• An immersive experience encouraging children and families to interactively engage with and think critically about the themes and content
  • Visitors can interact with the content by manipulating modules, answering questions, etc.
  • Make the content “digestible” for young people, by relating the experiences of children during the Second World War era to the experiences of children today
  • An identifiable graphic design which appeals to youth today and seamlessly integrates into the existing scenography
  • Emphasize the human experience, and the contributions of civilians and children, to make complex notions of war more relatable
  • Universal themes are used to convey complex wartime notions

Key Themes 

  • Immigration
    The reality and hardships of the immigration experience during the 1930s, in contrast to what was advertised. Understand that immigration policies were often tied to economic factors (the Great Depression) and discriminatory and prejudicial attitudes of the day.
  • The Economic Depression
    The hardships that children encountered as a result of the economic depression and how the situation has improved today.
  • Political Autonomy
    Understand how and why Canada declared war as an independent country (political autonomy gained after the First World War). The “Red Ensign” which shows Canada’s founding nations (and excludes Indigenous peoples).
  • The Second World War: How and Why? (“When the people are hungry, democracy is in danger.”)
    The broader impact of war on civilian populations.
  • British children
    The concept and consequences of civilian bombing and evacuation; the dangers that children faced.
  • Dictatorships and Democracies
    Distinguish the policies and ideologies of various political leaders in power during the Second World War and identify where these leaders fit on the political spectrum as either democratic or dictatorial or as having swayed between one camp and the other.
  • Human experiences and technical aspects compared
    While the war was fought using different machines of war, humans were operating them. Comparing war machines of the 3 forces with an object from today for scale and relatability.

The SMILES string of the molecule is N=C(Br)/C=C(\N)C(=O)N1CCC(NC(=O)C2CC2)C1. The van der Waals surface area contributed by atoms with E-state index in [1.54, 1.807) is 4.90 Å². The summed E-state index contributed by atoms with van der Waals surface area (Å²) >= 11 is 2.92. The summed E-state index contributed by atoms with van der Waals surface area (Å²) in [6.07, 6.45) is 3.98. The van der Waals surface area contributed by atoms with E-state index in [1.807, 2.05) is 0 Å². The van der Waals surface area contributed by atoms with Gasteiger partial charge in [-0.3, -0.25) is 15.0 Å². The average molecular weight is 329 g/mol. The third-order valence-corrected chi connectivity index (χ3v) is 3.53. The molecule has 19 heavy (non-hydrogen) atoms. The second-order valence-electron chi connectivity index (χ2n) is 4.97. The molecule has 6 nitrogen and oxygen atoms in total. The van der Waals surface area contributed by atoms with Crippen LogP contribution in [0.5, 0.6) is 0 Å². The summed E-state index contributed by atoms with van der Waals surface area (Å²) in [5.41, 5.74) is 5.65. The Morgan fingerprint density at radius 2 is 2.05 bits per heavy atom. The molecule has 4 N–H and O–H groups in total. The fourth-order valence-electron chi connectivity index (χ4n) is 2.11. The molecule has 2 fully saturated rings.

• Children’s experiences (recycling, fundraising, volunteering)
    The different, even small, wartime actions undertaken by young people, made significant contributions to Canada’s larger war effort. The notion of total war and war economies are evoked in a way that is comprehensible for children today.
  • Being a soldier, being a nurse
    The artefacts and diagrams further illustrate the realities of war at the human level, and the every-day experiences, particularly for soldiers.
  • Return to civilian life
    A universal concept of missing and welcoming home a loved one, highlighting the civilian (family) impact of war in a relatable way. Statistics related to veterans’ rights and post-war life, showing the support that veterans received and some of the challenges they faced.
  • Canada today
    Make connections between Canada during the war and Canada today through present-day media articles discussing different themes as a point of comparison, and a questionnaire designed to demystify certain notions that visitors may have about Canada’s size, climate and population.

Digital Technology

 

The Family App
This app combines tactile screens and NFC tags (or NFC stickers), which are used by families to identify themselves on each tactile screen throughout the visit.
In order to ensure an innovative and convivial navigation of the new digital circuit “Explore Juno as a Family”, the Juno Beach Centre chose to use NFC tag technology, a sticker that contains a chip, which is placed on the admission ticket for each family.
Families can then scan their ticket on the screen in the hall or in the first room of the exhibit and register by inputting basic information and creating an account they will have access to throughout the museum. The sticker keeps track of this unique information and becomes the tool that families use to follow their progress and activities in an interactive way throughout their visit. They only need to scan their NFC tags on each of the digital screens to see their family “account” appear.
The NFC tags allow families to easily and independently navigate and to interact with the new digital circuit without using their own mobile devices.
For more information on the NFC tags, click on the following link: http://www.unitag.io/fr/nfc/what-is-nfc

The App for School Groups
This app for both primary and secondary groups functions with Wivi technology which allows access to the museum’s content without downloading. The students’ digital tablets and the guide’s master tablet are necessary for the experience, as well as a giant tactile screen which is used for the concluding discussion at the end of the visit.
For more information on Wivi, visit: https://wivi.io/

 

 

Dispatches from Juno shares all the news, events, and stories from the Juno Beach Centre in France and Canada. Interested in contributing a story to the blog? Email the editor at jbca@junobeach.org.